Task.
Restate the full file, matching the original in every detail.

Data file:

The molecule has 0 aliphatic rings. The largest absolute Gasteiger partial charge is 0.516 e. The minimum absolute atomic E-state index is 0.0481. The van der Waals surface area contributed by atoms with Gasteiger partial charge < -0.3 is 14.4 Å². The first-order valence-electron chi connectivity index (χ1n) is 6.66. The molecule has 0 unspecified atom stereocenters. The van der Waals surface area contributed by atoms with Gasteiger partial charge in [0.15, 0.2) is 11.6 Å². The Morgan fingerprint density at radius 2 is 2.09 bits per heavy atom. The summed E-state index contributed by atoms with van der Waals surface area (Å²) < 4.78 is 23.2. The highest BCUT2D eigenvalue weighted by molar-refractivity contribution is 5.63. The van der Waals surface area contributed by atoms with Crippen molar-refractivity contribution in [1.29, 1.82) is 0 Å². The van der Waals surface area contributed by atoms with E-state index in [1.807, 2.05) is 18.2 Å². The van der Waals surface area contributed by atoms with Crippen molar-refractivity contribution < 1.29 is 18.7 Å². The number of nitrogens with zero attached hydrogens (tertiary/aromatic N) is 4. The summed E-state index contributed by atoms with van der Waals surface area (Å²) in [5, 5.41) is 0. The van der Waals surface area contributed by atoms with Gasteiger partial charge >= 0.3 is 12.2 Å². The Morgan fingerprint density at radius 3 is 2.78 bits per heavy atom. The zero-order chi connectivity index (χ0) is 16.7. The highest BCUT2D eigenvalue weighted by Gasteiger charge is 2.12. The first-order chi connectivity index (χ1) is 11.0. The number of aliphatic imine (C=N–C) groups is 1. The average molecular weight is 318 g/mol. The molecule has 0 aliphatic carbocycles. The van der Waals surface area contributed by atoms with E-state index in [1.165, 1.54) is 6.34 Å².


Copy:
The molecule has 0 aliphatic rings. The largest absolute Gasteiger partial charge is 0.516 e. The minimum absolute atomic E-state index is 0.0481. The van der Waals surface area contributed by atoms with Gasteiger partial charge < -0.3 is 14.4 Å². The first-order valence-electron chi connectivity index (χ1n) is 6.66. The molecule has 0 unspecified atom stereocenters. The van der Waals surface area contributed by atoms with Gasteiger partial charge in [0.15, 0.2) is 11.6 Å². The Morgan fingerprint density at radius 2 is 2.09 bits per heavy atom. The summed E-state index contributed by atoms with van der Waals surface area (Å²) < 4.78 is 23.2. The highest BCUT2D eigenvalue weighted by molar-refractivity contribution is 5.63. The van der Waals surface area contributed by atoms with Crippen molar-refractivity contribution in [1.29, 1.82) is 0 Å². The van der Waals surface area contributed by atoms with E-state index in [1.807, 2.05) is 18.2 Å². The van der Waals surface area contributed by atoms with Crippen molar-refractivity contribution < 1.29 is 18.7 Å². The number of nitrogens with zero attached hydrogens (tertiary/aromatic N) is 4. The summed E-state index contributed by atoms with van der Waals surface area (Å²) in [5, 5.41) is 0. The van der Waals surface area contributed by atoms with Gasteiger partial charge >= 0.3 is 12.2 Å². The Morgan fingerprint density at radius 3 is 2.78 bits per heavy atom. The zero-order chi connectivity index (χ0) is 16.7. The highest BCUT2D eigenvalue weighted by Gasteiger charge is 2.12. The first-order chi connectivity index (χ1) is 11.0. The number of aliphatic imine (C=N–C) groups is 1. The average molecular weight is 318 g/mol. The molecule has 0 aliphatic carbocycles. The van der Waals surface area contributed by atoms with E-state index in [1.165, 1.54) is 6.34 Å².